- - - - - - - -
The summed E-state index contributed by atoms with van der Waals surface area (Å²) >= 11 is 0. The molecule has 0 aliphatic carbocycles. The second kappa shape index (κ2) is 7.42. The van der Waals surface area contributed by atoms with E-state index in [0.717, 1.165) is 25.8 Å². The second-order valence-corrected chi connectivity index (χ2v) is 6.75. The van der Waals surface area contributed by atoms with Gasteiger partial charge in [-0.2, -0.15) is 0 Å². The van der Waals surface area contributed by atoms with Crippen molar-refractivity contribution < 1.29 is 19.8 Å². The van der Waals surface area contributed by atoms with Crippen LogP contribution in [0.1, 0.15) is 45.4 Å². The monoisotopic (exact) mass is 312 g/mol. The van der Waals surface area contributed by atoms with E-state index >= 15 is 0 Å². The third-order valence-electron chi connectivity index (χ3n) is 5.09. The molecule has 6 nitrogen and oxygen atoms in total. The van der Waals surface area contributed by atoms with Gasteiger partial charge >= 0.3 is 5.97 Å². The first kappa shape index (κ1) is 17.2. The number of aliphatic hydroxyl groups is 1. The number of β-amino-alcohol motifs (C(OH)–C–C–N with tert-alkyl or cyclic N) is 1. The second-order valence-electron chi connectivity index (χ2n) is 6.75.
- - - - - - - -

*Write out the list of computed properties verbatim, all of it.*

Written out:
The summed E-state index contributed by atoms with van der Waals surface area (Å²) >= 11 is 0. The molecule has 0 aliphatic carbocycles. The second kappa shape index (κ2) is 7.42. The van der Waals surface area contributed by atoms with E-state index in [0.717, 1.165) is 25.8 Å². The second-order valence-corrected chi connectivity index (χ2v) is 6.75. The van der Waals surface area contributed by atoms with Gasteiger partial charge in [-0.2, -0.15) is 0 Å². The van der Waals surface area contributed by atoms with Crippen molar-refractivity contribution < 1.29 is 19.8 Å². The van der Waals surface area contributed by atoms with Crippen LogP contribution in [0.1, 0.15) is 45.4 Å². The monoisotopic (exact) mass is 312 g/mol. The van der Waals surface area contributed by atoms with E-state index >= 15 is 0 Å². The third-order valence-electron chi connectivity index (χ3n) is 5.09. The molecule has 6 nitrogen and oxygen atoms in total. The van der Waals surface area contributed by atoms with Gasteiger partial charge >= 0.3 is 5.97 Å². The first kappa shape index (κ1) is 17.2. The number of aliphatic hydroxyl groups is 1. The number of β-amino-alcohol motifs (C(OH)–C–C–N with tert-alkyl or cyclic N) is 1. The second-order valence-electron chi connectivity index (χ2n) is 6.75.